ECB View: Dovish chorus from officials continues – A number of Governing Council members added to the dovish commentary emanating from the ECB over recent weeks. The Governor of the central bank of Slovakia, Jozef Makuch, said that ‘development of underlying inflation so far isn’t showing convincing signs of a permanent growth trend’. Meanwhile, the Governor of the central bank of Finland, Erkki Liikanen, confirmed the view on inflation, saying that there were no ‘trustworthy’ signs yet of an upward trend in underlying inflation, which had remained lower than expected. In addition, he even raised the possibility that net asset purchases could be extended. Finally, the Austrian central bank governor, Ewald Nowotny, said that the ECB would make a decision on the end of QE in the summer. However, he seemed to suggest that an extension at a reduced rate of net asset purchases was a possibility. He asserted that ‘if we have a situation as we now foresee it’, we ‘then have the opportunity to significantly reduce this program’. It is notable that Mr Nowotny, usually a more hawkish member, talks of reduction rather than a wind down or end of the programme and it could be a slip of the tongue. In any case, the tone from the ECB has seen a dovish shift recently and confirms that the exit from super accommodative monetary policy will be very slow. The shift likely reflects the ongoing lack of underlying inflationary pressures as well as the ECB’s analysis that slack in the economy may continue to dampen inflation going forward.
We continue to think that the ECB will set out a clear roadmap for the end of its asset purchase programme in June/July. We expect a tapering period of 6 months (3 months EUR 20bn p/m and 3 months EUR 10bn p/m). We do not expect the first rate hike to follow until the second half of next year (10bp in September and another 10bp in December). We expect the ECB to maintain or even strengthen its forward guidance on interest rates when it announces a wind down of net asset purchases. (Nick Kounis)
Fed View: When doves become hawks – Atlanta Fed President Bostic (a voting member of the FOMC this year) is to take part in a conference Q&A at 17:00 CET, where any comments on the outlook are likely to continue to sound moderately hawkish. Only in January, Bostic was firmly in the dovish camp, warning that inflation expectations could become anchored below the Fed’s 2% target, and preferring a ‘slow’ removal of accommodation rather than the ‘gradual’ characterisation used by his more centrist colleagues. However, in a speech on Friday his remarks were surprisingly hawkish, and this sentiment was reiterated in a Wall Street Journal interview on Monday. According to his Friday speech, Bostic now believes the Fed is ‘at or near’ its inflation and employment goals, and he sees upside risks not only to growth but also to inflation. In his WSJ interview, while he did not see ‘imminent’ overheating, he pointed to fiscal policy as raising forecast uncertainty, and said that 2019 could be ‘where more of the action is.’ The most surprising outcome of last week’s FOMC meeting, in our view, was the move up not only in the rate hike projections of centrists on the Committee, but also those of the doves (see here). Bostic’s comments provide further evidence that there has been a bigger hawkish shift on the FOMC than the market reaction last week suggested. (Bill Diviney)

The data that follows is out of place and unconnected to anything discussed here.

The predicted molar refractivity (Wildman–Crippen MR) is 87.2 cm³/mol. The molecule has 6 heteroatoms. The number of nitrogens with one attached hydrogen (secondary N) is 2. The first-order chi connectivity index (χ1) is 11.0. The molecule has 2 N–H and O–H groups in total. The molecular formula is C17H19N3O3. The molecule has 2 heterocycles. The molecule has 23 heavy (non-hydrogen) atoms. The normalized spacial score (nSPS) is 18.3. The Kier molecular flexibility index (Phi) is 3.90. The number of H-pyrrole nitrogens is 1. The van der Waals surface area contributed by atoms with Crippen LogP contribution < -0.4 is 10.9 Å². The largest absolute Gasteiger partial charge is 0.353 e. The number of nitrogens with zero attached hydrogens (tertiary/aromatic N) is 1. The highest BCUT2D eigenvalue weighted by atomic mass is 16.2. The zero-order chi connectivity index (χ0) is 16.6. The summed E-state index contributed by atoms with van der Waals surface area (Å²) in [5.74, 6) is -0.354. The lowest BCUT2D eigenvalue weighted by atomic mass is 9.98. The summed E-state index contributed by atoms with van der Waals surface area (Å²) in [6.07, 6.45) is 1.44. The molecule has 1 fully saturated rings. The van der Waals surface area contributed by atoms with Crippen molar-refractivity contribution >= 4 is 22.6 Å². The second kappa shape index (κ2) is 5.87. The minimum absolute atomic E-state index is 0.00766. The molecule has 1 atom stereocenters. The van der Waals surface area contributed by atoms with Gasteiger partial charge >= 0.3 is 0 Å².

Euro Macro: Economic sentiment declines – The European Commission’s Economic Sentiment Indicator for the eurozone followed in the footsteps of the composite PMI that was published last week, and declined in March. The ESI fell to 112.6, down from 114.2 in February. Despite its decline the indicator remained well above its long-term average value of 100, signalling ongoing growth above the trend rate. Nevertheless, most eurozone survey indicators have declined in the first few months of this year, which might suggest that GDP growth softened compared to the of 0.6-0.7% qoq that was recorded in each quarter of last year. However, we do not think the economy has lost significant momentum and expect growth to continue at around the same pace as last year. Indeed, the main drivers of domestic demand such as the ongoing recovery of the labour and housing markets, solid profit growth, low interest rates and fiscal stimulus in a wide number of member states have remained in place. These factors should continue to support consumption and fixed investment growth in the coming quarters. Therefore, the decline in sentiment seems mainly related to uncertainty about the outlook for the global economy and global trade, which has also weighed on sentiment in financial markets. Our base case scenario for the global economy does not include a global trade war, but is based on the assumption of a negotiated settlement of the conflict between the US and China. Therefore, we have not lowered our growth forecasts for the eurozone based on the decline in economic sentiment. (Aline Schuiling)